Mona Charen puts the outrage over palestnian (gazans) deaths in perspective of other downtrodden peoples.
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They are estimating that as many as 1,000 Gazans (unverified) may have been killed and many more wounded by Israel's counterattack against Hamas' missiles that have rained down on southern Israel's schools, homes, and businesses for several years.
Every innocent human life lost is a tragedy and a horror. But to watch the news in Brussels or Boston and certainly in Islamabad or Caracas, you will get the distorted impression that the Palestinian plight is the worst on earth -- an impression that is reinforced almost daily by the United Nations.
Since the start of 2007, 16,000 civilians have been killed in fighting. Not in Gaza, so you may have missed it. It was in Somalia, where an Islamist movement is fighting Ethiopian troops. This is the 18th year of civil strife in that country.
In Sri Lanka, some 70,000 people have perished in a civil war that has flared on and off since 1983. The regime in Myanmar (formerly Burma) has killed thousands and forced an estimated 800,000 into involuntary servitude.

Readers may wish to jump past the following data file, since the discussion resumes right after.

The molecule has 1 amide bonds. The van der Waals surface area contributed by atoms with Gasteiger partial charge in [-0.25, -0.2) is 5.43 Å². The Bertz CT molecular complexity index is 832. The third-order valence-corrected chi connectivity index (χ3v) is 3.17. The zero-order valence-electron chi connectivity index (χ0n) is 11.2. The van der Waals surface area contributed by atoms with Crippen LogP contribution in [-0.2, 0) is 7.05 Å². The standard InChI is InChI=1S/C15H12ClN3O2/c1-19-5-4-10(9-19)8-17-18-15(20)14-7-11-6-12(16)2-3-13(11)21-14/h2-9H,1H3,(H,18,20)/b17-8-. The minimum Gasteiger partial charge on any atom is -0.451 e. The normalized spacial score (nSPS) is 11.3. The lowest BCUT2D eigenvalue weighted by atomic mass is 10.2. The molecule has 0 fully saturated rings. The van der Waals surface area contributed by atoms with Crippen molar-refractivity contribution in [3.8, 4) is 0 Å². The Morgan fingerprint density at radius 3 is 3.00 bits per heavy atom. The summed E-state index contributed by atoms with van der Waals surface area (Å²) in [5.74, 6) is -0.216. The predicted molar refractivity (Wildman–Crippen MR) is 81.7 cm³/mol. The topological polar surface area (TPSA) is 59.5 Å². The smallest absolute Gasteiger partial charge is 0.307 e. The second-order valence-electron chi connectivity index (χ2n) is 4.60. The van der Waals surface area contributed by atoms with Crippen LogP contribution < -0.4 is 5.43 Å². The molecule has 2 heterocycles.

In the Democratic Republic of the Congo (formerly Zaire) 45,000 people are dying every month. Nearly 5 and a half million have died since 1998 in a conflict that grew out of the violence in Rwanda and spread. Half of those deaths were of children under the age of 5, according to the International Rescue Committee. The violence in the Democratic Republic of the Congo has caused more human devastation than any conflict since World War II.
In Darfur, Sudan, more than 200,000 people have been killed and 2.5 million made homeless by violence.
To cite these sad data is not to suggest that suffering is tolerable in any particular case -- but merely to observe that the world is strangely blinkered in the tragedies to which it responds